M. V. Ramana
The Indian government is engaged in discussions with the Japanese government aimed at concluding a bilateral nuclear cooperation pact; this would allow India to import nuclear reactor parts from Japan. The primary argument given for India’s plans to expand nuclear power is that the country already suffers electricity shortages and its electricity demand is fast growing.
There are at least three sad realities that underlie this discussion. The first, and perhaps most poignant, is that Japan, which is currently facing tremendous democratic opposition to restarting nuclear reactors within the country, is considering exporting nuclear reactor parts to a country where, again, there is significant opposition to nuclear power, especially at all the sites that have been selected for installing reactors imported from companies like Westinghouse, General Electric and Areva. Their reasons for such opposition are not difficult to discern. In the aftermath of 11 March 2011, people near an existing or proposed nuclear reactor can—and do—imagine themselves suffering a fate similar to those of the inhabitants of the areas around Fukushima. These nuclear reactors are also located in areas that support thousands of people living off farming, fishing, and other occupations, and these people see, quite correctly, the reactor as a major threat to their livelihoods. The Indian government’s response to the opposition has been a combination of coercion, bribery, and propaganda. Support for the Indian government’s nuclear efforts, therefore, cannot be considered respectful of democratic rights.
The second reality that I elaborate in my book, The Power of Promise: Examining Nuclear Energy in India, is that nuclear energy will not be the answer to India’s electricity problems. The multiple reasons for this assertion include a history of failure, poor technology choices and a lack of organizational learning. To start with, the current nuclear capacity in the country—more than sixty years after the atomic energy program was established—is just 5,780 MW, about 2.5 percent of the total generation capacity. Even with optimistic assumptions about the future, this fraction is unlikely to increase to more than 5 percent for decades. But optimism is not warranted. The Indian Department of Atomic Energy (DAE) has long made ambitious projections and failed to deliver. The DAE’s plans also involve constructing hundreds of fast breeder reactors. In the early decades of nuclear power, many countries pursued breeder reactor programs, but practically all of them have given up on breeder reactors as unsafe and uneconomical. The DAE has simply not absorbed the lessons from the sorry history of breeder technology globally, and thus shows a lack of organizational learning. In contrast, wind energy, which began in earnest only in the 1990s, has overtaken nuclear power, not just in terms of installed capacity, but in the number of units of electricity (kWhs) fed into the grid.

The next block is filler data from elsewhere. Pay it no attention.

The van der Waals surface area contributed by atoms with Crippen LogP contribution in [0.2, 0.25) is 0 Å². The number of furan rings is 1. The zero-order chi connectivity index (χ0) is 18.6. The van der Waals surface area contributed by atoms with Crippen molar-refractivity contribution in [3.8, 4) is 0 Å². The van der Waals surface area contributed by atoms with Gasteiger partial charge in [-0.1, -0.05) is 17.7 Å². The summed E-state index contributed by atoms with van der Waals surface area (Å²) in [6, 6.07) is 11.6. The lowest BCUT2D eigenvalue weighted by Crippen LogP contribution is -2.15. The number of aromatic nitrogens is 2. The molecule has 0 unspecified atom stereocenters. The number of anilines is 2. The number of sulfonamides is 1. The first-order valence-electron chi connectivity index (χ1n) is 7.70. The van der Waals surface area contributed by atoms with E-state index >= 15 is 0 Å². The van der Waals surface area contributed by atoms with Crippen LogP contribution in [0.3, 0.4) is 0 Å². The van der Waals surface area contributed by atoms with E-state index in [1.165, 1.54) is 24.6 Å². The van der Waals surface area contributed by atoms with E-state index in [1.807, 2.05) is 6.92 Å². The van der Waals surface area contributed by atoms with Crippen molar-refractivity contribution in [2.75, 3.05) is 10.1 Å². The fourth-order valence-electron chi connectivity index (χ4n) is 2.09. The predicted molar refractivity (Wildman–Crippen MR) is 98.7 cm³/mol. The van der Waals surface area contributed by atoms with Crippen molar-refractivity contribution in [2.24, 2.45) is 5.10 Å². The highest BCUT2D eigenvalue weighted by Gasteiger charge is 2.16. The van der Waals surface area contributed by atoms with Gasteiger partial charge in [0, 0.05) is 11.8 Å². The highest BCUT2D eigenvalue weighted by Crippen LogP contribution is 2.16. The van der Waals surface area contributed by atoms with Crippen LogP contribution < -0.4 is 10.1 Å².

The third reality is that India, and industrializing countries in general, need electricity that is cheap and affordable. Nuclear power is in that sense badly suited to many of these because it is expensive. This has been amply borne out in the Indian case, where coal based thermal power has been much cheaper than nuclear electricity. Future reactors, both imported light water reactors as well as fast breeder reactors, promise to be much more expensive, which will make electricity generated in these unaffordable to the weaker sections of society. Expectations that the nuclear industry will learn from past experience and lower the construction costs have also been belied repeatedly.
Finally, what of the other commonly heard argument – that nuclear power would significantly reduce India’s carbon emissions and thereby help with climate change mitigation. First, India’s planners do not see it as a question of nuclear power or fossil fuels, but nuclear power and fossil fuels. Second, if nuclear power cannot expand rapidly and substantially, then it cannot help with climate change in any significant fashion, especially if the achieved expansion comes at the cost of investment in other potential solutions to these concerns. Third, because of its centralized character and the huge costs involved, nuclear power cannot play a significant role in solving the energy needs of the vast majority of India’s population, much less do so in a way that offers any net environmental gains. In particular, trying to use nuclear power as a solution to climate change only brings with it two of the familiar—and so far insoluble—problems associated with nuclear energy: susceptibility to catastrophic accidents, and having to deal with radioactive waste that stays hazardous to human health for millennia.
To summarize, there is no justifiable case for supporting a large scale expansion of nuclear power in India. Japan’s leaders should face up to this reality as they contemplate entering into nuclear commerce with India.
M. V. Ramana is with the Program on Science and Global Security at the Woodrow Wilson School of Public and International Affairs, Princeton University and the author of The Power of Promise: Examining Nuclear Energy in India (Penguin 2012).